The 3 Most Important Things to Remember for Your Marketing Strategy

Introspective Marketing includes three pillars to help you achieve an authentic marketing plan.

Throughout my time working with clients to develop their marketing strategies, I've been amazed at how similar all of our challenges are.

We want to know what we can do to ensure that the work we're putting into our content strategy is worth it. We want to know how else we can reach more of the people who will like what we have to offer. We want to know how to best present ourselves to ensure the right customers are finding us. And we want to know how we can do all of this with our limited resources.

As I was asked these questions, I found myself repeating the same advice, so I decided to take time over the weekend to develop these ideas into an overarching concept to see if it was a system that could be replicated. What I discovered is a marketing approach that I'm calling Introspective Marketing. 

Introspective marketing is a thoughtful approach, which encourages businesses to pause and reflect before reacting. It is proactive, values steady growth, and focuses on the long-term goal versus the short-term gains.

I believe in Introspective Marketing because it values the individuality of each business and is meant to act as a compass to help guide you on your own journey. It has a strong moral code and believes in doing things the right way. It also values genuine connection, building relationships, and establishing trust.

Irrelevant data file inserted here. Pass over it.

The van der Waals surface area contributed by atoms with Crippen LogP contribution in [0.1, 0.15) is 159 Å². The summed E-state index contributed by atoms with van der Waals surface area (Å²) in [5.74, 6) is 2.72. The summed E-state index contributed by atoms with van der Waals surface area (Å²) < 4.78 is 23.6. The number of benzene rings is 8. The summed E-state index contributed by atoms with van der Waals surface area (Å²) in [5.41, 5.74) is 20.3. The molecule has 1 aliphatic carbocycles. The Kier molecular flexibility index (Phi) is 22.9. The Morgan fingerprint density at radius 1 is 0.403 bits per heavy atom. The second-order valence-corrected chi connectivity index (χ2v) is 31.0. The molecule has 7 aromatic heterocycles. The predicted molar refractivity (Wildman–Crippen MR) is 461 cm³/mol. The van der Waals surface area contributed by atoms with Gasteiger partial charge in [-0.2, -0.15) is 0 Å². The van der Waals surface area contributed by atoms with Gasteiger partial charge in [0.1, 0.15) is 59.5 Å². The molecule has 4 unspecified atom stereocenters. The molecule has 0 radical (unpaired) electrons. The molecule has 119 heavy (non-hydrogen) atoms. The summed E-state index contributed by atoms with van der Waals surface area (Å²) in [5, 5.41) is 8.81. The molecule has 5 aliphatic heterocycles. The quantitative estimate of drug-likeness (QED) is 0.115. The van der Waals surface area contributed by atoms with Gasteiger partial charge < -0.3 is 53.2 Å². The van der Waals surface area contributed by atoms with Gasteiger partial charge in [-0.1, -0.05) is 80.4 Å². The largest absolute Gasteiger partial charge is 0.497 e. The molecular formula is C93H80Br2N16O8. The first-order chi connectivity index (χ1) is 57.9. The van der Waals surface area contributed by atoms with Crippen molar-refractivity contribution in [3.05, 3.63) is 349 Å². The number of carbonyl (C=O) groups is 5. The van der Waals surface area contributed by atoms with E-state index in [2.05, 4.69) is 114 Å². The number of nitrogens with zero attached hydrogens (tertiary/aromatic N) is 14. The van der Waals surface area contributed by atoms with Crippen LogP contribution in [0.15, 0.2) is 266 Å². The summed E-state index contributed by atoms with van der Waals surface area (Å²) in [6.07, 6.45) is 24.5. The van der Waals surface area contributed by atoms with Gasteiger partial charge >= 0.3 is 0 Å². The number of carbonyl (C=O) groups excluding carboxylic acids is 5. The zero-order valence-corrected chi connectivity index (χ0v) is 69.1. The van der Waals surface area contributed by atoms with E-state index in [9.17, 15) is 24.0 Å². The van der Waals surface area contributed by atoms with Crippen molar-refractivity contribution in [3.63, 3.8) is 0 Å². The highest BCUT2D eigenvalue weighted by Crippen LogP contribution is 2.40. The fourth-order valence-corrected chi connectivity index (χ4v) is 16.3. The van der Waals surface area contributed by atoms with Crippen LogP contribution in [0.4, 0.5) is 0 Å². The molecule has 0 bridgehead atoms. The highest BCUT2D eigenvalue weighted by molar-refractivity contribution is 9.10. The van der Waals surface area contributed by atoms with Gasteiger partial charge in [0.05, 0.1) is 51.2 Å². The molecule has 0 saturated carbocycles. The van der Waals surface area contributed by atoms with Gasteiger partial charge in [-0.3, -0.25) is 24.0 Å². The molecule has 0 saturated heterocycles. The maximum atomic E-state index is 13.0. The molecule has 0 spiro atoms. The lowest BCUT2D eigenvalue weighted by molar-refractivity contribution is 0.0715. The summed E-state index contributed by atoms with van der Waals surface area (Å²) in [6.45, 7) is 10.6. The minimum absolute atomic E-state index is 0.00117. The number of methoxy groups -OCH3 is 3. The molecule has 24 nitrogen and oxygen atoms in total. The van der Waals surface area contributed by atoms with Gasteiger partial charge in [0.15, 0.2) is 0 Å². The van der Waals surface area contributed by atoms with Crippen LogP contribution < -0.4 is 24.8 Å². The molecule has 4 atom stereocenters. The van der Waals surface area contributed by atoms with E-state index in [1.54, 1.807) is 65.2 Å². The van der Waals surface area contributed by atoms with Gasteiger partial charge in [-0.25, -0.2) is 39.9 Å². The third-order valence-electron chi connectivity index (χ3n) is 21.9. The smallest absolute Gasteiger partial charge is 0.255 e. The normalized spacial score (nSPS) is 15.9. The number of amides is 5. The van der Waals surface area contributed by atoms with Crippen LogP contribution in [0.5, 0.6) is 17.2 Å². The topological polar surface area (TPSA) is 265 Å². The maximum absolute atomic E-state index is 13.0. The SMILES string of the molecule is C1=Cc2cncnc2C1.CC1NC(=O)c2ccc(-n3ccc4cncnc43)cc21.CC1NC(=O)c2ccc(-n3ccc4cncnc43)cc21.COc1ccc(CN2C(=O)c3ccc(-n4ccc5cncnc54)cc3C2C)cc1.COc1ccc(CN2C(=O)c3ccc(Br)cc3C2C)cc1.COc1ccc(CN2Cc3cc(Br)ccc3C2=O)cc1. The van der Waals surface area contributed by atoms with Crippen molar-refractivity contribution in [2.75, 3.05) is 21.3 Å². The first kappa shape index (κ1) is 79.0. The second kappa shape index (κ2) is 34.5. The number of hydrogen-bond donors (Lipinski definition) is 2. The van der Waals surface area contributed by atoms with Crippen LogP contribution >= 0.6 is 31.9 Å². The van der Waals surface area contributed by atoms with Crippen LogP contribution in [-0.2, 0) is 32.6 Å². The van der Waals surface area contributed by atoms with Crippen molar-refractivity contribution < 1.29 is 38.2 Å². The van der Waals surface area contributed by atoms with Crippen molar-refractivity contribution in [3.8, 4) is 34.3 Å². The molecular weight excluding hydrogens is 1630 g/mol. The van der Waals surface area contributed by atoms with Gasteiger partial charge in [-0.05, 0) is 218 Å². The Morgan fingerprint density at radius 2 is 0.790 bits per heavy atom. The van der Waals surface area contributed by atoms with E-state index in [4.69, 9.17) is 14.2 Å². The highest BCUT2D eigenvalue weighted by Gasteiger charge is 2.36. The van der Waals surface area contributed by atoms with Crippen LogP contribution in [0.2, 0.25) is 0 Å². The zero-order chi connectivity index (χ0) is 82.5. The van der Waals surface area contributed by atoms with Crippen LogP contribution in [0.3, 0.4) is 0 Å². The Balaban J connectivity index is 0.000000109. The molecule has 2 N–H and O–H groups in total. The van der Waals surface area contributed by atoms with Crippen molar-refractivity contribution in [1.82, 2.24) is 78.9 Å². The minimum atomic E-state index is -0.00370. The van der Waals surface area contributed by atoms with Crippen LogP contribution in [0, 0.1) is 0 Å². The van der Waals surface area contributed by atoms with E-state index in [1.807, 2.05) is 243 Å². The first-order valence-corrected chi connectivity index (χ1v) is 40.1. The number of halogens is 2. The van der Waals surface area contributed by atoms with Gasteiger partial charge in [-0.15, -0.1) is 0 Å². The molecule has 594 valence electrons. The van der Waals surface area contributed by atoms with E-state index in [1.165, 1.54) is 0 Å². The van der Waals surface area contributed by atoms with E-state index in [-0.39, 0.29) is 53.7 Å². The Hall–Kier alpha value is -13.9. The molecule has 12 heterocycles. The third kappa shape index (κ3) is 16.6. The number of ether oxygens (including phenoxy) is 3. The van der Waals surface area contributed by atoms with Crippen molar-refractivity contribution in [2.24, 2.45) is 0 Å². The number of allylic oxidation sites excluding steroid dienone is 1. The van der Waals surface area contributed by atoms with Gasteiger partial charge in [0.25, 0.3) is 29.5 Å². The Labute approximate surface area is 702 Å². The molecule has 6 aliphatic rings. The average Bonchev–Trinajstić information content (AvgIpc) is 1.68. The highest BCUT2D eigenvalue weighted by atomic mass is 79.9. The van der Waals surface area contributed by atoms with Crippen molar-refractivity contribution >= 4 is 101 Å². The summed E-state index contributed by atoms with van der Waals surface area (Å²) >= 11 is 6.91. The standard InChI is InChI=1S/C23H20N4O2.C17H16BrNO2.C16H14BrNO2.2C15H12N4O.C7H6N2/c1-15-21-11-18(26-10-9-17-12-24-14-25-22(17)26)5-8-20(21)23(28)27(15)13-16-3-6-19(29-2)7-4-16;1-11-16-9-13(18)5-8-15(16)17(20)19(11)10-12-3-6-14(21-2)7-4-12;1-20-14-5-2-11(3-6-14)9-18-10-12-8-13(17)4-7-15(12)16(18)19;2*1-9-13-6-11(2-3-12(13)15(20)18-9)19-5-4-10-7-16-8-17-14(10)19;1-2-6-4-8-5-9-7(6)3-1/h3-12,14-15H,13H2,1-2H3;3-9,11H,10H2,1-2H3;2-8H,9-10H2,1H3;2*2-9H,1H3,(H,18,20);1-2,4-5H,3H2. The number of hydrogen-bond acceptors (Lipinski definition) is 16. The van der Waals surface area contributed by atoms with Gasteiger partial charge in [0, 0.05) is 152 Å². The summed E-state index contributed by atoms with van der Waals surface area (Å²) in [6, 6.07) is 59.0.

Is this how you like to run your business? If so, then here are the 3 Pillars of Introspective Marketing to abide by: 

  1. Stay consistent through everything you do. Learn to walk your talk. Doing so will lead to building trust, and that trust leads to authenticity.
  2. People buy from people, which leads to genuine connection when you always aim to put yourself in their shoes. 
  3. Marketing in its simplest form is Storytelling + Planning. This embraces the law of attraction in that by simply telling your story, you'll attract all of the right customers to you. 

And what does this look like in practice? 

Staying consistent

This is the most basic suggestion, but it is often the most difficult to put into practice. You can find any number of resources telling you that you should post on Instagram 1-2 times per day, and you need to blog twice a week, and send at least one newsletter weekly. But holy cow! As a solopreneur, how do you find time to do all of that AND still have time to do the work? In my experience - you can't. So don't listen to those people. Find a rhythm that suits you based on the time that you have, your strengths, and where your customers are hanging out. If you notice that you aren't getting any engagement on Facebook, but you are killing it with your Instagram, then it's OK to give up writing for Facebook and put that extra time and energy into your Instagram.

Consistency is also important for engagement. Asking questions on social media is an important element to working towards increasing your engagement, but it can feel awkward those first few times when you ask a question and then... crickets. :/ But don't give up!! Keep on doing it, and slowly your audience will come to expect that, and they will respond. Promise! We are creatures of habit, so consistency helps guide your audience into knowing what to expect from you. Make it easy on them (and you!) by creating a schedule. Some examples: